New Delhi: The Law Commission of India has recommended that the 153-year-old colonial law on sedition — which was used by the colonial government against leaders of the stature of Lokmanya Tilak and Mahatma Gandhi — be retained.
In support of its recommendation, the commission cited the ever-proliferating role of social media in propagating radicalisation in the country and making the government a target of hatred.
The panel said to safeguard the unity and integrity of India, Section 124A of the IPC (sedition law) serves to be the “traditional penal mechanism” and emphasised that prompt and effective suppression of disintegrating tendencies is in the immediate interest of the nation.
According to the commission, headed by former Karnataka High Court Chief Justice Ritu Raj Awasthi, “The ever-proliferating role of social media in propagating radicalisation against India and bringing the government into hatred, many a times at the initiation and facilitation by adversarial foreign powers, all the more requires such a provision to be present in the statute”.
The panel, in its report submitted to the government, said that Section 124A of the IPC has its utility in “combating anti-national and secessionist elements as it seeks to protect the elected government from attempts to overthrow it through violent and illegal means”.
The operation of Section 124A in the IPC — a non-bailable offence punishable with life imprisonment or up to three years in jail, is currently on hold due to a continuing interim order of the Supreme Court passed on May 11, 2022.
Insisting on retaining sedition in the IPC, the panel said that the Supreme Court while dealing with the constitutionality of Section l24A in Kedar Nath Singh case, in its verdict in 1962, held that Section 124A was constitutional as the restriction it sought to impose on the freedom of speech and expression was a reasonable restriction under Article 19(2).
The panel stressed that even though there are central and state laws to deal with terror cases (like the Unlawful Activities Prevention Act, 1967 and the Maharashtra Control of Organised Crimes Act, 1999, etc.), Section 124A of the IPC serves to be the traditional penal mechanism to address the issue (the unity and integrity of India).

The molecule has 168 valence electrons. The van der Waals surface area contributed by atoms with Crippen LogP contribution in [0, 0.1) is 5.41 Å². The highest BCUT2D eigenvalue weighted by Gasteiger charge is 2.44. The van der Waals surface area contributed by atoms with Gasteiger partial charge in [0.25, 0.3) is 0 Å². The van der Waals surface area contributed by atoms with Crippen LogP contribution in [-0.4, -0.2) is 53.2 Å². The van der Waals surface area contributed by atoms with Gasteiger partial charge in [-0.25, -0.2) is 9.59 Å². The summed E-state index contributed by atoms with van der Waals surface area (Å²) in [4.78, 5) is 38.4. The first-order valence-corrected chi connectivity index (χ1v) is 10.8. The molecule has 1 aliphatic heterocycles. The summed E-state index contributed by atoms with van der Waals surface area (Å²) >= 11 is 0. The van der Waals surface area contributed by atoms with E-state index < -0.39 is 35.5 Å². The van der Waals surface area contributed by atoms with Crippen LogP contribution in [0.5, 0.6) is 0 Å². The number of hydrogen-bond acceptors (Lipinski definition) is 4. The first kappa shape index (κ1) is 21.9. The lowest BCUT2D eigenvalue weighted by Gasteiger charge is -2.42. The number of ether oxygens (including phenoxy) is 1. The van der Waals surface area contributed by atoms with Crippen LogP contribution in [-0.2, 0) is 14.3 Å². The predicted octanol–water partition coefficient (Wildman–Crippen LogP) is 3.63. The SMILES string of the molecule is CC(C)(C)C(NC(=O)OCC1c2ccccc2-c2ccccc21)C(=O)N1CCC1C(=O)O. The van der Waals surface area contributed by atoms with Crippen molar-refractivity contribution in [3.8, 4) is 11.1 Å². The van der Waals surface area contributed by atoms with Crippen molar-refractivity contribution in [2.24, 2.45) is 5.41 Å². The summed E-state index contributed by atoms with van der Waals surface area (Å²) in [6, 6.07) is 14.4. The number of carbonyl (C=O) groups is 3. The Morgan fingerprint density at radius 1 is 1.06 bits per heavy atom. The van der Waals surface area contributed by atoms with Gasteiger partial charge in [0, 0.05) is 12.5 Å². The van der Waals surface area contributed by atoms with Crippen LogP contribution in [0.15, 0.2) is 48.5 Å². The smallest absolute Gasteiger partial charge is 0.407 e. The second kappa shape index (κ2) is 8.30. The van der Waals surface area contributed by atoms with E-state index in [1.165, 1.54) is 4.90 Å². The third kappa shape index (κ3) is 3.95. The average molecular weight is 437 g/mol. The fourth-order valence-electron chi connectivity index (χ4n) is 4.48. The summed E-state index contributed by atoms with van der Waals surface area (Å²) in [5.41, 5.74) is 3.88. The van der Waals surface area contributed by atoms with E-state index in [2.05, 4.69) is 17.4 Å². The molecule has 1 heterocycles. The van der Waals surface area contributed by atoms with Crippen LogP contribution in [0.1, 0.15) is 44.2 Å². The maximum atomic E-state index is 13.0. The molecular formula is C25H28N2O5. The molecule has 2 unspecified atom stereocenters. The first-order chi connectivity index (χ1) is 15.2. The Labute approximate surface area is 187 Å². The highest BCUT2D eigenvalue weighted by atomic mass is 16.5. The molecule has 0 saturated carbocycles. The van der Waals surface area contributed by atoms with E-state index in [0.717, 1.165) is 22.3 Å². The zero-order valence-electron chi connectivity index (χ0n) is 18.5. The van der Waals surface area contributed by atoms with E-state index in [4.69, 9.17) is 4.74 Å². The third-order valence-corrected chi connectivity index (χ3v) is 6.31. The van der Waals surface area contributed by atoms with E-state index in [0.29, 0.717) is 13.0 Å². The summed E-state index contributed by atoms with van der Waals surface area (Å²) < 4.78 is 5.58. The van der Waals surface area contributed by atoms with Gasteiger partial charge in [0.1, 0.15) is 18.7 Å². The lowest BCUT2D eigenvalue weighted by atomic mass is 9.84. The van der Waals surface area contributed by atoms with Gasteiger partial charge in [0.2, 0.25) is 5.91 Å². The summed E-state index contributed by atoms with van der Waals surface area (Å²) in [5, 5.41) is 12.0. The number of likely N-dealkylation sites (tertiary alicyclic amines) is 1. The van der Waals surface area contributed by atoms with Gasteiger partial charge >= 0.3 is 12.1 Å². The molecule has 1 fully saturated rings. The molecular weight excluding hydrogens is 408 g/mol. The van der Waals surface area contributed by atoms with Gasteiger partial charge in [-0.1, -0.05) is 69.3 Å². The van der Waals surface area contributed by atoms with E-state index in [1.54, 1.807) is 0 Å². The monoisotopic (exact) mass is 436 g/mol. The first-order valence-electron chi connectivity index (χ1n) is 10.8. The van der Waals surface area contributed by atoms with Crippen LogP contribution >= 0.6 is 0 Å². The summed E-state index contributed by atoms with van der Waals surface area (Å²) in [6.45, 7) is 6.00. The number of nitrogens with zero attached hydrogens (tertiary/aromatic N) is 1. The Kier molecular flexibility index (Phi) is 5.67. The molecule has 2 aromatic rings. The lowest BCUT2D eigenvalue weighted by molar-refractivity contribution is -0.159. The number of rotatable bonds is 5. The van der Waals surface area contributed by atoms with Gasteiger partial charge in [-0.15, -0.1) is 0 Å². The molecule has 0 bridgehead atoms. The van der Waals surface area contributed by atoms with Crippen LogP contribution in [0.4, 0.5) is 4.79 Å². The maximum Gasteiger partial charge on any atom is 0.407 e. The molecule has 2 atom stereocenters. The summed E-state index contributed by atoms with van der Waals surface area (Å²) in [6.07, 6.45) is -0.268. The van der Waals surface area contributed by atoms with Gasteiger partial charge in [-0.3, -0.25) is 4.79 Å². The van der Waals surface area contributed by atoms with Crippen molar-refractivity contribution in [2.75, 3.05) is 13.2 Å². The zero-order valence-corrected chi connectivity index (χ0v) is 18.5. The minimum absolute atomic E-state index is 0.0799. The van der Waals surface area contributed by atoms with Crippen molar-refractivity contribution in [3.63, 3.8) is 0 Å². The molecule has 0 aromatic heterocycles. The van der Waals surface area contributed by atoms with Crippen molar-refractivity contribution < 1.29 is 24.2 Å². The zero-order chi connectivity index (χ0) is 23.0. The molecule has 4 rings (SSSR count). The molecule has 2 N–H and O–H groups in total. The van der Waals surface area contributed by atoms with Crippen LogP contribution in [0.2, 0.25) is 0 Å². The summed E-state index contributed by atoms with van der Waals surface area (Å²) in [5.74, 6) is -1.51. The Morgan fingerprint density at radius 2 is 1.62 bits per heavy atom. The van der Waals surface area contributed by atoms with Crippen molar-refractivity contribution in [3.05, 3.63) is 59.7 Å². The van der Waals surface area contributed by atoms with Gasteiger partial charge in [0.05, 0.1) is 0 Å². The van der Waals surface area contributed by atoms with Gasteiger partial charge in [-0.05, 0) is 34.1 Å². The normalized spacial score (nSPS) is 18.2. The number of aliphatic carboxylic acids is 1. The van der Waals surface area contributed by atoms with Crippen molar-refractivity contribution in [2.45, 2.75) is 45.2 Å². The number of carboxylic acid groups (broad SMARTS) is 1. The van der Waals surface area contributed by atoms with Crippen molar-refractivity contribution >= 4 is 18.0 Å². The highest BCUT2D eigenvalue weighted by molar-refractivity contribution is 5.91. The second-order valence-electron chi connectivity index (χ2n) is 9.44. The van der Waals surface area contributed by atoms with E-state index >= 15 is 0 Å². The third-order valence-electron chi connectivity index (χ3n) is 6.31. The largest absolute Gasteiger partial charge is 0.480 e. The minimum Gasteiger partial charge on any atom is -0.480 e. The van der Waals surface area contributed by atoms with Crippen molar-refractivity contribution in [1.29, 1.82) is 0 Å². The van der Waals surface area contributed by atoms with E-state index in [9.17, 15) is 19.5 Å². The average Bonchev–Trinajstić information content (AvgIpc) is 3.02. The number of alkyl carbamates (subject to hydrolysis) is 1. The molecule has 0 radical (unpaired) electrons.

According to the data furnished by the National Crime Records Bureau (NCRB), 399 sedition cases have been filed across the country, including a high of 93 in 2019, 73 in 2020 and 76 in 2021.
“Of the 322 cases filed between 2016 and 2020, chargesheets were filed in 144 of them, with as many as 23 cases being found to be false or a mistake of law and 58 cases having been closed for lack of evidence. Over the years, the conviction rate in sedition cases has fluctuated between 3 per cent and 33 per cent,” said the report.
The panel said that while the political class may be accused of misusing the sedition law, the root of the problem lies in the complicity of the police and sometimes, in an overzealous attempt to please the political masters, the police action in this regard becomes partisan and not as per the law.
“Even though, in our considered opinion, it is imperative to lay down certain procedural guidelines for curbing any misuse of Section l24A of IPC by the law enforcement authorities, any allegation of misuse of this provision does not by implication warrant a call for its repeal,” said the report.
The panel noted that UAPA is a special law dealing with activities of a terrorist or subversive nature, National Security Act (NSA) is a law only dealing with preventive detention.
“Generally speaking, special laws and anti-terror legislations dealing with national security such as these seek to prevent or punish the commission of offences targeted towards the State. On the other hand, Section 124A of IPC seeks to prevent the violent, illegal, and unconstitutional overthrow of a democratically elected government established by law. Hence, the existence of the former does not by implication cover all elements of the offence envisaged under Section 124A of IPC,” said the report.
Against the backdrop of comparative study of sedition laws in other jurisdictions, cited in the report, the panel said: “It is evident that even in some of the most advanced democracies around the world, mere cosmetic changes have been affected in the law of sedition, without taking away the core substance of the offence. These comparative jurisdictions like the US, UK, etc. have their own history, geography, population, diversity, laws, etc. which are not comparable to Indian circumstances.”
The panel stressed that despite this, what some of these countries have actually done is that they have merged their sedition law with counter terror legislations.
To prevent any alleged misuse of Section 124A of the IPC, the panel suggested that a mandatory recourse, similar to as provided under Section 196(3) of the Code of Criminal Procedure, 1973 (CrPC), should be undertaken prior to registration of a FIR with respect to commission of an offence under this section.
The commission said, Section 154 of the CrPC could be amended to hold that an FIR under Section 124A would be registered only after a police officer, not below the rank of Inspector, conducts a preliminary inquiry, and the Central or the state government could grant permission for registering the FIR on the basis of the report made by the officer.